Living authentically, then, means to live in the world, in all of its intra and inter personal as well as outer dimensions, of both wheat and weeds. It is to live the tension between congeniality and compatibility/conformity. It is to understand that the very nature of human community lies in our differences. So, it requires of us to come to live in peace with the darkness and the light within and outside of us, because we really are never sure which is which. Such a tolerance for ambiguity, for living in tension and unknowing, is what we call faith. As Moses prays in today’s passage from Exodus: “If I find favor with you, Lord, do come along in our company.” We are told in today’s reading that “The Lord used to speak to Moses face to face, as one person speaks to another.” The Israelites, “stiff-necked” people that they are (like all of us), are able to go on through through the desert only if the Lord comes along in their company. Even this common tribe is not enough “alike” that it can make its way toward freedom without realizing the presence with them of the One who calls them. To be sure, they must be responsible to each other, but they can only do so, as complex and sinful as they are, because they are each and together responsible to the Lord who always accompanies them.
We spend our lives frantically attempting to weed the garden, by dint of our own power and will, to enhance the good and extirpate the evil. The problem is we can never really understand what we are doing. What is a threat to some is a beckoning to others. What is dark for ourselves, may be a light for our neighbors. What we are certain is the right way, might be nonsense for another. We are certain we shall get to a place where we can control our life and destiny. And yet, experience continues to teach us that often our ways of doing this wreak havoc on our lives and our planet. Van Kaam says that to be awe inspired by our own capacities is “inverted awe.” True awe can only be awe for the Mystery. It is relationship to that Mystery that makes for a life of peace, joy, and love in the conflicts and complexities of our life and world. Life is ambiguous and complex because it is so much more than we can never understand. To know who we are is the “learned ignorance” that realizes that we never really know. We know that in us and in our world both wheat and weeds are growing together. We do our best to discern the call that lies in the presence of both, but we realize that finally we are to bow “down to the ground in worship.” We must trust that the Lord receives us as God’s own and pardons our sins, those we are aware of and those that are hidden from us.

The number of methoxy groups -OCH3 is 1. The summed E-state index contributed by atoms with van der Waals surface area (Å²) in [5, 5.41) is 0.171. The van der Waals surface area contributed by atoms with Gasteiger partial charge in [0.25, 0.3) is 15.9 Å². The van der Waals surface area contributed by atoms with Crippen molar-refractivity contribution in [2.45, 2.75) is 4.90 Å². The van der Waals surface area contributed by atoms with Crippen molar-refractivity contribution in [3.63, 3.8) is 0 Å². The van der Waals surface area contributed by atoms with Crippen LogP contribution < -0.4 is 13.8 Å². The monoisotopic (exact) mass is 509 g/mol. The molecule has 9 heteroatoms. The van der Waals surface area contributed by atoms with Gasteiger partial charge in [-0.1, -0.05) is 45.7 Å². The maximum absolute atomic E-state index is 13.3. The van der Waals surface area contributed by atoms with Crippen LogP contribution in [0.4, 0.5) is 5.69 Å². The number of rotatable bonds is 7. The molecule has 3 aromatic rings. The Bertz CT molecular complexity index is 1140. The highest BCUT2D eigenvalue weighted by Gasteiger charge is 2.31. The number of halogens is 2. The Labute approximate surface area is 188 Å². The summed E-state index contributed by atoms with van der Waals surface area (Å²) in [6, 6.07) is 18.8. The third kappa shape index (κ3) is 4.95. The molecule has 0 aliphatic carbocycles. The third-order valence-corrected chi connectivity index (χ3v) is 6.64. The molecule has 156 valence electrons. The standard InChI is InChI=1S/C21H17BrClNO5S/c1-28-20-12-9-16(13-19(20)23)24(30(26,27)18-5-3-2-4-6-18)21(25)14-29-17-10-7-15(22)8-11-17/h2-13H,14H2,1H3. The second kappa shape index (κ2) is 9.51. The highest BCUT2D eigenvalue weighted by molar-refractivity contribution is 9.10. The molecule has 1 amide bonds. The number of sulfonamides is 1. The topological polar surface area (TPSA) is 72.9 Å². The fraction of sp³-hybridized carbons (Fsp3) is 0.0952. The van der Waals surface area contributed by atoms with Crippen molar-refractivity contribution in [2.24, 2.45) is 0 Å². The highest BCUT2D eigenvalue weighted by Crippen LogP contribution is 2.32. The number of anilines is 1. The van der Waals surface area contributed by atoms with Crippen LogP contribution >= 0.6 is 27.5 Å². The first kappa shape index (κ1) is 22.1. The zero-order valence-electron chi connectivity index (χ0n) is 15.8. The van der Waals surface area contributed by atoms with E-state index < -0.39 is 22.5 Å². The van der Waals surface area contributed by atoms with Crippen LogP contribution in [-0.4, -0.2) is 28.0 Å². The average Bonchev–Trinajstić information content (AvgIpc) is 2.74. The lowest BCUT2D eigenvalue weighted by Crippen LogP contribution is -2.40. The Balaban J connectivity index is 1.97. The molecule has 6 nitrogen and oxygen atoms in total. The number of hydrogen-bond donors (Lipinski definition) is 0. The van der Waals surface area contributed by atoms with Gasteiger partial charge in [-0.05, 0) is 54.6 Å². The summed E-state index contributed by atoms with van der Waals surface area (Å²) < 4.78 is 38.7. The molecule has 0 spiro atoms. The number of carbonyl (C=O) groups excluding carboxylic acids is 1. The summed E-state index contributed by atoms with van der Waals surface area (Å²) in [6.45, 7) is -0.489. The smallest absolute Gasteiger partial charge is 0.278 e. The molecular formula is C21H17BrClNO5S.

It is humbling to live in the world of the wheat and the weeds, and to know that both are in us as in all. As we look toward whatever the reality is that we call “judgment,” we anticipate it from the stance of faith, hope, and love. At some point we shall “know as we are known,” and, in all likelihood, we shall be surprised at what we see. The gospel world is a world turned upside down. The sinners are welcomed, the righteous are rejected. The poor are filled, and the rich are empty. The humble are exalted, and the exalted are humbled. Might it be that when we, as Moses, speak with the Lord face to face, we shall fully realize why it was so important that we did not, in our pride and arrogance, trust ourselves to pull out the weeds in our own lives and in our own responsibilities for the world.
Free from self-will, aggressiveness, arrogance,
From the lust to possess people or things,
They are at peace with themselves and others
And enter into the unitive state.
United with the Lord, ever joyful,
Beyond the reach of self-will and sorrow,
They serve me in every living creature
And attain supreme devotion to me.
By loving me they share in my glory
And enter into my boundless being.
All their acts are performed in my service
And through my grace they win eternal life.
Make every act an offering to me;
Regard me as your only protector.
Make every thought an offering to me;
Meditate on me always.
Bhagavad Gita, 18